What about the cemetery of data in forgotten diskettes, or piles of punch cards?
I expect this issue of digital decay to become the next big scandal after the Y2K affair. People will be shocked when they realize how much is being lost and how little has been done to guard against this.
And if 'the medium is the message' what about the tons of e-mail bounced back and never sent again?
Yes, that's a problem, but the idea of tons of your email being kept without your knowledge is even more scary.
Do you think there's any media that could change and sustain the verbal-based communication of the Greek agora' system, still in use in most southern Italy small town?
Actually the ancient Greek Agora system had some very remarkable media technology associated with it, such as the kleroteria, allotment tokens, bronze and wooden juror tickets, tagging ropes, water clocks, ostraka, steles, monumental bulletin boards, and so on. It took a lot of information management to run ancient Athenian democracy. I've lived in America most of my life and you don't see many people here who would sit around and talk politics in a public square. I do see large numbers of people walking around and using portable telephones in public these days.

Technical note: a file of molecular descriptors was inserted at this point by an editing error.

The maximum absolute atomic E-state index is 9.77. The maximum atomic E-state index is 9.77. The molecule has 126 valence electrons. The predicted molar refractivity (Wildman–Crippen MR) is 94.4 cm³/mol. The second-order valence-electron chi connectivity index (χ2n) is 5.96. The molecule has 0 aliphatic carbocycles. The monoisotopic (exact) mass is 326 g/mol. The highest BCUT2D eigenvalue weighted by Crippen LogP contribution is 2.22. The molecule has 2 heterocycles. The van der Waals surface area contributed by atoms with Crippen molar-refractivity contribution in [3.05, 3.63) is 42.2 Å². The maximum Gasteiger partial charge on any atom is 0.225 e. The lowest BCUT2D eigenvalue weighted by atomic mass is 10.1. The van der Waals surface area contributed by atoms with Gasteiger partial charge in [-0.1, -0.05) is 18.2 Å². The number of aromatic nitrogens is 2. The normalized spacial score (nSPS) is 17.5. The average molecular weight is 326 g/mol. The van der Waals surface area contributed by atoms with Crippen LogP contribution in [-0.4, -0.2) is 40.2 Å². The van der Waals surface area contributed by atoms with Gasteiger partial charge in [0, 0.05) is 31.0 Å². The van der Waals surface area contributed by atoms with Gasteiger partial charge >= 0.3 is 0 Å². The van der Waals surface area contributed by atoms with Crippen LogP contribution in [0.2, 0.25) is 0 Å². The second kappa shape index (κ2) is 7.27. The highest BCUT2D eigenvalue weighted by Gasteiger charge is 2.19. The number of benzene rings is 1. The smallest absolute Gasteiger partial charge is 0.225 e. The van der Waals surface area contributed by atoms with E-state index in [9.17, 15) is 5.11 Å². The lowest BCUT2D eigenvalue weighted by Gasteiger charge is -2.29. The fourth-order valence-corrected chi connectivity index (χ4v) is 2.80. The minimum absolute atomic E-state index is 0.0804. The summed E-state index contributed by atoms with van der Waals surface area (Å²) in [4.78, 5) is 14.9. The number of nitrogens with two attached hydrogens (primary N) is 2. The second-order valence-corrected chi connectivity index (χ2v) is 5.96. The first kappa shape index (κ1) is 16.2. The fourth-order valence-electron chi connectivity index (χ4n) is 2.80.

The biggest drawback of the inter-European communication, as widely noted in Holy Fire, is the large number of idioms, one too much different from the other, and the lack of a uniquely adopted second language. In this case, all the dozens of yearly lost languages and dialects (due to loss of documentation and living speakers) seem to be the dead media of our ancient roots. Travelling in Europe, which were your impressions of the inter/national lack of understanding?
The loss of human languages is a very large and pressing issue, but it's one that we don't study in Dead Media Project because we decided that languages are not "media." Language is innate to humanity, it does not involve a device or a machine. The world is well on its way to a uniquely adopted second language, English. But I don't know if that will be good for other languages or, for that matter, good for English. It may help us communicate more quickly but it certainly means a huge impoverishment of mankind's intellectual heritage. Every language is a fantastically complex and expressive intellectual construction -- except for artificially invented languages like Esperanto and Volapuk, there is no such thing as a simple and primitive language.